• More sedentary women had higher expectations about fitness
  • They felt that ‘valid’ exercise must be intense and frequent, a study shows
  • Meanwhile more active women held more flexible views of exercise
  • They felt it ‘was not the end of the world’ if they skipped a work out occasionally
  • Current fitness messages ‘harm exercise motivation’, claims researcher

Claudia Tanner For Mailonline



Many of us are guilty of starting fitness routines we never stick to over the long term.

Now new research provides an insight into why we wimp out on workouts – and how we can reprogram our mindset to make more lasting changes. 

A new study analyzed women’s activity levels, expectations and beliefs about exercise and their feelings about what makes them feel happy and successful.

It found that women who were less active had higher expectations of themselves to exercise more intensely and more frequently – which actually thwarted their motivation. 

‘The traditional recommendation we’ve learned to believe is that we should exercise at a high intensity for at least 30 minutes, for the purpose of losing weight or improving our health,’ said researcher Michelle Segar from the Institute for Research on Women and Gender at the University of Michigan.

‘Even though there are newer recommendations that permit lower intensity activity in shorter durations most people don’t know or even believe it.’

The more sedentary women in the Michigan study believed ‘valid’ exercise must be punishing

She says we need to rethink the traditional fitness messages we receive – as it has generally failed to increase physical activity for the majority of people.

‘This traditional approach to exercising might actually harm exercise motivation. 

‘Our study shows that this exercise message conflicts with and undermines the very experiences and goals most women have for themselves.’

The team conducted eight focus groups among white, black and Hispanic women aged 22-49 who were either categorized as ‘high active’ or ‘low active.’

While both groups shared the same beliefs about happiness and success, low-active women held distinctly different views than high-active women about exercising.

The high-active women seemed to have more positive feelings from exercising, in contrast to most of the low-active women, who, in general, tended to dread the very idea of it. 


Nichola Whitehead, Ramsay Health Care UK’s specialist nutritionist, has summed up the ten most common weight loss misconceptions – and how to avoid them.

1. Eating ‘low fat’ food – Don’t let marketing ploys fool you; a healthy biscuit is still a biscuit and may contain as many calories and as much sugar as the standard version.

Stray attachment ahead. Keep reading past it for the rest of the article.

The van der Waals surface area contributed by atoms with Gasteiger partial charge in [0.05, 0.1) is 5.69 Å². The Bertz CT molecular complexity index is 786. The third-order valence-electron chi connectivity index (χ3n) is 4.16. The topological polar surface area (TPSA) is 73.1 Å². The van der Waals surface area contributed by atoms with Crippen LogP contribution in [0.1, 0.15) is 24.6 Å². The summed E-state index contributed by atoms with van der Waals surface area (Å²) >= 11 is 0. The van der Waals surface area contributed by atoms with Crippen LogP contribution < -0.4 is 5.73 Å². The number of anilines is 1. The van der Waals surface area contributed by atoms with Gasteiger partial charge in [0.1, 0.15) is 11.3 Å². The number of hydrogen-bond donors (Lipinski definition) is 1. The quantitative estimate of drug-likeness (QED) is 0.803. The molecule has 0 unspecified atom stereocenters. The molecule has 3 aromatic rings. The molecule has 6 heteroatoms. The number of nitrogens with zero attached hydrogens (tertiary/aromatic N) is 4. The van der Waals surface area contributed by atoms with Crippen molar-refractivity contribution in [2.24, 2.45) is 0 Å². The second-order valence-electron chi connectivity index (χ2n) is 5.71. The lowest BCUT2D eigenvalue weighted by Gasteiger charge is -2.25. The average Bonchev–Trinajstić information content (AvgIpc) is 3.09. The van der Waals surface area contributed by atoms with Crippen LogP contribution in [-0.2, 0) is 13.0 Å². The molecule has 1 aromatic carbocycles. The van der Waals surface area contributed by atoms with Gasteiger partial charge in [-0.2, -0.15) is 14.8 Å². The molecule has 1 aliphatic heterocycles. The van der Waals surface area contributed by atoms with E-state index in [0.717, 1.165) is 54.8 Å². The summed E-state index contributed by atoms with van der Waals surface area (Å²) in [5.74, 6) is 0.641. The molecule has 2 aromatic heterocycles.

2. Choosing cardio and avoiding weights – Lifting weights is one of the most effective exercise strategies for gaining muscle and increasing metabolic rate.

3. An hour on the treadmill over a 15-minute HIIT routine – Short bouts of high intensity is more time efficient and can bring about rapid beneficial changes in metabolic function and even reductions in body fat.

4. Not sleeping enough – Participants who sleep for less than 6 hours a night consume more calories the next day than those who sleep for 7 to 8 hours a night, a study shows.

5. Setting unrealistic goals – Set mini-goals you can reach within a month or so.

6. Focusing on weight loss rather than fat loss – Take photographs of your weight loss progress, as well as tracking inches.

7. Not drinking enough water – Staying hydrated is essential when it comes to facilitating fat loss. 

8. Weighing yourself too often – It can negatively impact your motivation. 

9. Eating too little – If you don’t eat enough calories then it can start to slow down to conserve energy.

10. Not eating enough protein – Consume at least 0.8g per Kg body weight a day or more if you’re exercising or wanting to lose weight.

The more sedentary women felt that ‘valid’ exercise must be intense, found the research, which will appear in the journal BMC Public Health.

They also feel pressured to exercise for health or to lose weight, yet during their leisure time they wanted to be free of pressures.

These women believed success comes from achieving goals, yet their expectations about how much, where and how they should be exercising means they can’t achieve these goals, researchers explained. 

‘The direct conflict between what these low-active women believe they should be doing when they exercise, and their desire to decompress and renew themselves during leisure time, demotivates them,’ Segar said. 

‘Their beliefs about what exercise should consist of and their past negative experiences about what it feels like actually prevents them from successfully adopting and sustaining physically active lives.’ 

Meanwhile, the more active participants held more flexible views of exercise, it was revealed.

This group expressed that it ‘was not the end of the world’ if they had to skip exercising once in awhile. 

These women made exercise more of a ‘middle priority,’ which took the pressure off and left room for compromise when schedules and responsibilities did not permit planned exercise to occur, say the researchers. 

‘There are important implications from this study on how we can help women better prioritize exercise in their day-to-day life,’ Segar said. 

‘We need to re-educate women they can move in ways that will renew instead of exhaust them, and more effectively get the message across that any movement is better than nothing.

‘To increase motivation to be physically active, we need to help women to want to exercise instead of feeling like they should do it.’  

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